{ label (or @symbol) needed for fn[@id='tfn18-ol-0-0-10354'] } KPS, Karnofsky performance score; TNM, Tumor-Node-Metastasis; CI, confidence interval; RR, relative risk.

a P<0.05.

Table XII.

Cox multivariate analysis of the progression-free survival rate of patients with esophageal cancer.

Table XII.

Cox multivariate analysis of the progression-free survival rate of patients with esophageal cancer.

VariableRR95% CIP-value
Sex
  Male1.000
  Female0.8530.346–2.1080.731
Age0.9620.909–1.0180.178
TNM stage
  Stage I1.000
  Stage II4.1900.630–27.8530.138
  Stage III5.6931.117–29.0250.036a
Thalidomide
  No1.000
  Yes0.4730.221–1.0140.054
Residual cancer cells after radiotherapy1.9101.246–2.9300.003a

{ label (or @symbol) needed for fn[@id='tfn20-ol-0-0-10354'] } TNM, Tumor-Node-Metastasis; CI, confidence interval; RR, relative risk.

a P<0.05.

Discussion

Surgery is not recommended for the majority of patients who present with advanced EC upon diagnosis. In a previous study, CRT demonstrated a comparable efficiency to surgery for patients with EC (18). Therefore, concurrent CRT is recommended by the National Cancer Institute Network as a standard treatment option for EC (18). The present study compared the treatment efficiency, prognosis and side-effects between CRT and a combination of CRT and thalidomide.

VEGF, a mitogen-activated factor secreted by vascular endothelial cells, serves important roles in several biological processes, including differentiation of endothelial cells, elevation of capillary permeability, endothelial cell migration and angiogenesis (19). VEGF has been identified to be expressed in vascular endothelial cells, esophageal endothelial cells and mononuclear macrophages. In addition, it is expressed in several types of malignant cell including cancer cells and tumor vascular endothelial cell. Furthermore, it has been detected in serum and exudate (20). Generally, the expression of VEGF in the normal tissues was relatively low, as it could only maintain vascular density and basic osmosis, which contributed to the nutrition delivery (21). The expression of VEGF in cancer tissues is markedly higher compared with normal tissues as the growth of cancer depends on the transport of nutrients mediated by blood vessels (11). VEGF has been reported to serve a pivotal role in vascularization (11). In addition, VEGF is considered as an independent prognosis factor and is closely associated with the recurrence and metastasis of cancer (22). Serum VEGF has been reported to be closely associated with tumor load, infiltration and lymph node metastasis. The expression of VEGF was identified to be significantly higher in patients with a large tumor volume and lymph node metastasis compared with those with a small tumor volume and the absence of lymph node metastasis (22). Our previous study (19) demonstrated that VEGF level is associated with the sensitivity to radiotherapy and prognosis of chemo-radiotherapy, and the treatment efficiency in patients with downregulated VEGF was higher compared with those with an increased level of VEGF. In patients with EC with a satisfactory prognosis, the VEGF level during radiotherapy was demonstrated to be decreased compared with the baseline level. The elevation of VEGF induced by radiotherapy may be associated with the self-protection of cancer cells to encounter the toxicity of radiotherapy.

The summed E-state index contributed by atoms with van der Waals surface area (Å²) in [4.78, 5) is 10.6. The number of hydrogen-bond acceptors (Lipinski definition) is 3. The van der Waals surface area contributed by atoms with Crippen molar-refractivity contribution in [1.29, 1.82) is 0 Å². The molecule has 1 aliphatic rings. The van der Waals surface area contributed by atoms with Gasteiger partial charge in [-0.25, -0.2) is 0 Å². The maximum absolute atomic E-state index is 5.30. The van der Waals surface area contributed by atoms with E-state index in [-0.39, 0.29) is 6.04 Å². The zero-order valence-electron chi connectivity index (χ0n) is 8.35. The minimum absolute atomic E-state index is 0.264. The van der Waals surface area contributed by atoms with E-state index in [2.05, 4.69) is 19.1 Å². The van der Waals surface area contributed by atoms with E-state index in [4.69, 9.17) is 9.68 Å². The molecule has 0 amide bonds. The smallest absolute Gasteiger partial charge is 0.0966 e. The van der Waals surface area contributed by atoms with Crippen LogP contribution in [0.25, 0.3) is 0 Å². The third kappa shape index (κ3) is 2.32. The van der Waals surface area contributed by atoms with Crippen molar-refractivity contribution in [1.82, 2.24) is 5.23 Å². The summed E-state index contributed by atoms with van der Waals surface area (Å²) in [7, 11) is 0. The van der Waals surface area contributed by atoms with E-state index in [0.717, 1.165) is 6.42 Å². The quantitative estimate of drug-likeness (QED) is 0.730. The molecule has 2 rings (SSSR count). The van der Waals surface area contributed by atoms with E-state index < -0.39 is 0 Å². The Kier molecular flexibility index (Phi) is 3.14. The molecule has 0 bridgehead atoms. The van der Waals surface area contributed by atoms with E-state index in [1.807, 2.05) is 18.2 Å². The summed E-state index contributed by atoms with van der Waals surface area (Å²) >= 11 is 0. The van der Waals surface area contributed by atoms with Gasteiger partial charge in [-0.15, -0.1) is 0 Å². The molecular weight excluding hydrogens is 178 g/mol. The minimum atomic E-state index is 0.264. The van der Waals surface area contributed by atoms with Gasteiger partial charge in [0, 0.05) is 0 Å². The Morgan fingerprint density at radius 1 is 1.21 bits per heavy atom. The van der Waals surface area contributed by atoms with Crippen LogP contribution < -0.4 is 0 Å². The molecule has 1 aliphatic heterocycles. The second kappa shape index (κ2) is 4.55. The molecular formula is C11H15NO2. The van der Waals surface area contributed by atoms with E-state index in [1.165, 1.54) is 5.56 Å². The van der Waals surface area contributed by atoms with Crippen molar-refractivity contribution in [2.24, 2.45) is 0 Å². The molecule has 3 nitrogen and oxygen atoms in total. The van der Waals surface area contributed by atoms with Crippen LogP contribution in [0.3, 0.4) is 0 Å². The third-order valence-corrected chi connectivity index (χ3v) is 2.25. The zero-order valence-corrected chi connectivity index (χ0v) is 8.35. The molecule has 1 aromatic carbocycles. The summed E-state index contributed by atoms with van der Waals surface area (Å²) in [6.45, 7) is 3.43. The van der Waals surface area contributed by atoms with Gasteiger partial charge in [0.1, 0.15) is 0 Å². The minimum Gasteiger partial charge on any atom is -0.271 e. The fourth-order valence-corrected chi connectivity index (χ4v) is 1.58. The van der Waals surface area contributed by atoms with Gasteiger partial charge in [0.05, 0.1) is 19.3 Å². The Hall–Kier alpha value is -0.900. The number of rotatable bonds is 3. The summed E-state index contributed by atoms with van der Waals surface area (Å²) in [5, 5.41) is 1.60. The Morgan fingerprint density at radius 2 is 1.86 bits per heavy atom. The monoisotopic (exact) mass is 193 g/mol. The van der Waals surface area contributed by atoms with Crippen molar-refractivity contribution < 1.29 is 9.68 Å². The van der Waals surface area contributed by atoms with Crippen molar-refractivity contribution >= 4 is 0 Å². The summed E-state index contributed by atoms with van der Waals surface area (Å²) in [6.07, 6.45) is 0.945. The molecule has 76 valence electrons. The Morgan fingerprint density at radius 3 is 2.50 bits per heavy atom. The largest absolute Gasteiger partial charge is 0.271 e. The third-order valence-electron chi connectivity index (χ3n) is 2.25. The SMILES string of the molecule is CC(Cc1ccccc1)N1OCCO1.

Thalidomide was initially utilized for the management of lepra reactions and was then demonstrated to be effective for attenuating vomiting and nausea in early gestation. However, the application of thalidomide is limited as it causes congenital defects in neonates (10,12). Since then, studies involving thalidomide predominantly focused on the immune system, anti-inflammation and anti-angiogenesis. In 1999, Singhal et al (23) reported that thalidomide exhibited antitumor activity in refractory multiple myeloma with a CR rate of 32%. Subsequently, thalidomide has been demonstrated to be effective for the treatment of various types pf hematologic neoplasm (2426). Thalidomide has been regarded as a treatment option for solid tumors (27) and the majority of studies have been focused on anti-angiogenesis, chemotherapy sensitivity and attenuation of the chemotherapy-associated side-effects (28,29). To the best of our knowledge, no previous studies have investigated the efficiency of thalidomide for concomitant therapy with CRT. Previously, thalidomide has been reported to increase the radiotherapy sensitivity of EC cells (30). Our previous study (22) demonstrated that a combination of thalidomide and radiotherapy could trigger a downregulation of VEGF, specifically patients receiving thalidomide demonstrated satisfactory tolerance to radiotherapy.